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London Police Alarmed at Increase of Anti-semitic Vandalism in City

Police in London have expressed alarm at the recent sharp increase of anti-Semitic vandalism in and around the city.

One of the most serious incidents was the assault on the Willesden cemetery, where about 25 gravestones were smeared with crude black swastikas and others overturned.

The intruders used wire cutters to enter the cemetery, which covers 23 acres and contains the graves of many prominent members of British Jewry, including three late chief rabbis.

A few days later, swastikas were daubed on the nearby Dollis Hill Synagogue and on a Holocaust memorial. There was a similar assault on a cemetery in Manchester earlier this month.

Those incidents were the latest of a wave of desecrations at Jewish sites that began in May.

Commander Richard Monk, head of the police community involvement and crime branch, told news briefing he was especially worried by the attacks on Jewish sites because they have soared from virtually nil to 27 in the last few months.

Previously there had been so few incident that figures were not kept, he said.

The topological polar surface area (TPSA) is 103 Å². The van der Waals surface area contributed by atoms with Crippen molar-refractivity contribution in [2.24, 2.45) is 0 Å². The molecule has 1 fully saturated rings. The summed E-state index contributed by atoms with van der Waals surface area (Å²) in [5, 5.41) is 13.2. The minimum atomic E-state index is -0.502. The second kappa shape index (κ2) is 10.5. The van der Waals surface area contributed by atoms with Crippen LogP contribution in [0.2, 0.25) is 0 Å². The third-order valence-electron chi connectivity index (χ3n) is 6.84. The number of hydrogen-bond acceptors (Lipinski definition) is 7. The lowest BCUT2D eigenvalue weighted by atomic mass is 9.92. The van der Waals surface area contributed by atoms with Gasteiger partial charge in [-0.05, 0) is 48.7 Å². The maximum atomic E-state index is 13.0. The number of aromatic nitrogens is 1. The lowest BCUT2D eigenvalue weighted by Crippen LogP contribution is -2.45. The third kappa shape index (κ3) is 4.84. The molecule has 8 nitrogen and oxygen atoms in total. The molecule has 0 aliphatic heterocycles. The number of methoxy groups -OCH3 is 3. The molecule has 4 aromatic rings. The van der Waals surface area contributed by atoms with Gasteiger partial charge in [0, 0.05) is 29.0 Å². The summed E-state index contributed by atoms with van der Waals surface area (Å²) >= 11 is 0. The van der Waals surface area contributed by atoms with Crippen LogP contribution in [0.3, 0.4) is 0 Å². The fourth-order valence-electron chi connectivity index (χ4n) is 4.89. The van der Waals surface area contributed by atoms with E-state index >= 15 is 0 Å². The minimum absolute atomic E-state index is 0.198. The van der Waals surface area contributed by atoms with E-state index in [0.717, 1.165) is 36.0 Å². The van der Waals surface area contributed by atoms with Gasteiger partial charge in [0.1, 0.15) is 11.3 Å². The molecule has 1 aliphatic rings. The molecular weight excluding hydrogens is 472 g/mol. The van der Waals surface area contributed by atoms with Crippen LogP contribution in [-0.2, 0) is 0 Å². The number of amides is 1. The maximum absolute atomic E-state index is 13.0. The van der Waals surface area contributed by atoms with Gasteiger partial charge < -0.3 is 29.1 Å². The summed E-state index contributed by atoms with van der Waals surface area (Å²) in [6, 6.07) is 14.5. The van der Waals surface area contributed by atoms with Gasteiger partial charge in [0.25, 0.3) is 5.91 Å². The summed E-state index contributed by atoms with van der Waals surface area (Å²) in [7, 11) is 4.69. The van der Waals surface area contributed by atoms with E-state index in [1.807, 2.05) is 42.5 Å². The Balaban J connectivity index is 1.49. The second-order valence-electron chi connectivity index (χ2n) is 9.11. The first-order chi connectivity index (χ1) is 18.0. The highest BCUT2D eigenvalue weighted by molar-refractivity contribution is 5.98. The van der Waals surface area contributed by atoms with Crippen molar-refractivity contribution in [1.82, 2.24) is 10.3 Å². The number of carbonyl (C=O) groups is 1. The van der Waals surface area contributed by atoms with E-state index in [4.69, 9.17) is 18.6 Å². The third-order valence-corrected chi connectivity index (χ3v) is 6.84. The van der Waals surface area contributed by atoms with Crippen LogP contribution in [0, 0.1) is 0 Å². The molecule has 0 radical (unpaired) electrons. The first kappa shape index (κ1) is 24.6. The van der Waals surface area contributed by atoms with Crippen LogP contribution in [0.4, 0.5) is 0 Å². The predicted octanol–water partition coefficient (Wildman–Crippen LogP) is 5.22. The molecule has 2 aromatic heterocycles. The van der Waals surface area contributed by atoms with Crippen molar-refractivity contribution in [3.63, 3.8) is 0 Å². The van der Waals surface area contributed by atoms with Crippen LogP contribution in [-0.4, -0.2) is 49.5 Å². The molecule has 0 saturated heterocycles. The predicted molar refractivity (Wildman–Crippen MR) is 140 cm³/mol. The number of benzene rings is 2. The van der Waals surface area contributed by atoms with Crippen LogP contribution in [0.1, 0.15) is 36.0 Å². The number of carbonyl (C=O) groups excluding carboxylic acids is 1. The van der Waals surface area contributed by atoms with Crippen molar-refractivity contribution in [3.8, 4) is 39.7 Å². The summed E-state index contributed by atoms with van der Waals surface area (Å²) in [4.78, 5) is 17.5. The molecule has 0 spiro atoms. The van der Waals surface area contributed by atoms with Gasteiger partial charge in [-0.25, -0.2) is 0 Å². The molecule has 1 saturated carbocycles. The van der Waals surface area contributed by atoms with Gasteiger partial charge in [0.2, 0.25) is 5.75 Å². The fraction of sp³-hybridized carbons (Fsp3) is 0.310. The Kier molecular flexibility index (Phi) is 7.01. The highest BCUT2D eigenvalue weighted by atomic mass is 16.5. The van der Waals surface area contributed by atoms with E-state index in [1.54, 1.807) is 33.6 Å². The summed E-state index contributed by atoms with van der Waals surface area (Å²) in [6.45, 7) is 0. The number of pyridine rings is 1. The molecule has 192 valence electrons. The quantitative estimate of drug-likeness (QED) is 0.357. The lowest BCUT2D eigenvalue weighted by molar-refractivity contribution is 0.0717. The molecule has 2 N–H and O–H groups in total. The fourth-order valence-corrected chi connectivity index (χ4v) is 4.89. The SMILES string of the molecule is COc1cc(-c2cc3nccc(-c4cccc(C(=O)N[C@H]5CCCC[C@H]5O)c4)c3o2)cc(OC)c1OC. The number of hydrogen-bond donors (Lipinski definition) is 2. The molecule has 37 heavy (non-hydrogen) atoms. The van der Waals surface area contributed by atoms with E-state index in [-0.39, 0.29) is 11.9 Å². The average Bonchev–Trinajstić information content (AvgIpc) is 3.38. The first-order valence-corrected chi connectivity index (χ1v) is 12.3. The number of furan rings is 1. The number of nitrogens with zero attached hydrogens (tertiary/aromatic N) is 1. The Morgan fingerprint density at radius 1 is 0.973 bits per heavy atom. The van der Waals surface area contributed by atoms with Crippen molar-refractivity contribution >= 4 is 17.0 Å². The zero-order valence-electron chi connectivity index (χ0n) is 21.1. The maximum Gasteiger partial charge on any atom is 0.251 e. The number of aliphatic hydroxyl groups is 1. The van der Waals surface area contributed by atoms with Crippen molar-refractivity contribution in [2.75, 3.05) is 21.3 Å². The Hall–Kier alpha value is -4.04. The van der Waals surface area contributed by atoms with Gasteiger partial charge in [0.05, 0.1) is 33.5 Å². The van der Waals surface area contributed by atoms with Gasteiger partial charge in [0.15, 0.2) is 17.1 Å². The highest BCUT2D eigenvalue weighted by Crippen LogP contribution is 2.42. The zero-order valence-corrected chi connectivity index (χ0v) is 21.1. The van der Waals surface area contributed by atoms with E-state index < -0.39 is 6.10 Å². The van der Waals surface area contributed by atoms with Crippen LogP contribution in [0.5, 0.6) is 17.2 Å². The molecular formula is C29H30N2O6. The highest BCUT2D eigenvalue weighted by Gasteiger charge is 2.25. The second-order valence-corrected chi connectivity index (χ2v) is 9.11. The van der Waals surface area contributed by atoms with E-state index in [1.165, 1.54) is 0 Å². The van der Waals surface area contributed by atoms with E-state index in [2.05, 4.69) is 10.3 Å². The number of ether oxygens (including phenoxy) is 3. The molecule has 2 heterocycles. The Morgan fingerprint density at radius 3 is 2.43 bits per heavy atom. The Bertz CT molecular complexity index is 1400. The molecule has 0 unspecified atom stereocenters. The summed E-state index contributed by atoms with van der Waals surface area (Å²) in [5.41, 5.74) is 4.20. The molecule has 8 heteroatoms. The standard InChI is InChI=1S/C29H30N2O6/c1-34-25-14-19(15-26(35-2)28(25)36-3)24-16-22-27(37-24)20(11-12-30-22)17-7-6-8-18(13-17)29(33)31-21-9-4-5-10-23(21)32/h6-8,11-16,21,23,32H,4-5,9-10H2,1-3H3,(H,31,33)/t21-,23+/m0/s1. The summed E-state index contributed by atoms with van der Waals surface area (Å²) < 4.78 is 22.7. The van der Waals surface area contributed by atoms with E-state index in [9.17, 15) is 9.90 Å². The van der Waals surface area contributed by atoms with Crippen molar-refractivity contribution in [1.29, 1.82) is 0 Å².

Inspector John Brown, the police liaison with the Board of Deputies of British Jews, which monitors incidents affecting London’s Jewish community, described the attack on the Willesden cemetery as a “very disturbing incident.”

The police refused to provide details, claiming the United Synagogue, the umbrella organization of London’s Orthodox synagogues that manages the cemetery, had requested a news blackout.

But Jonathan Lew, chief executive of the United Synagogue, denied a cover-up. He stressed that the graffiti were removed within hours, though signs of the vandalism remained visible despite the use of chisels and solvents.

Brown said police were “monitoring the situation and looking to see if a pattern was developing.” He thought at least some of the incidents were “copycat” attacks stimulated sensational media accounts.

Brown said that while there are more incidents involving Jewish property and persons, there are still few compared to the level of harassment suffered by London’s Asian community.

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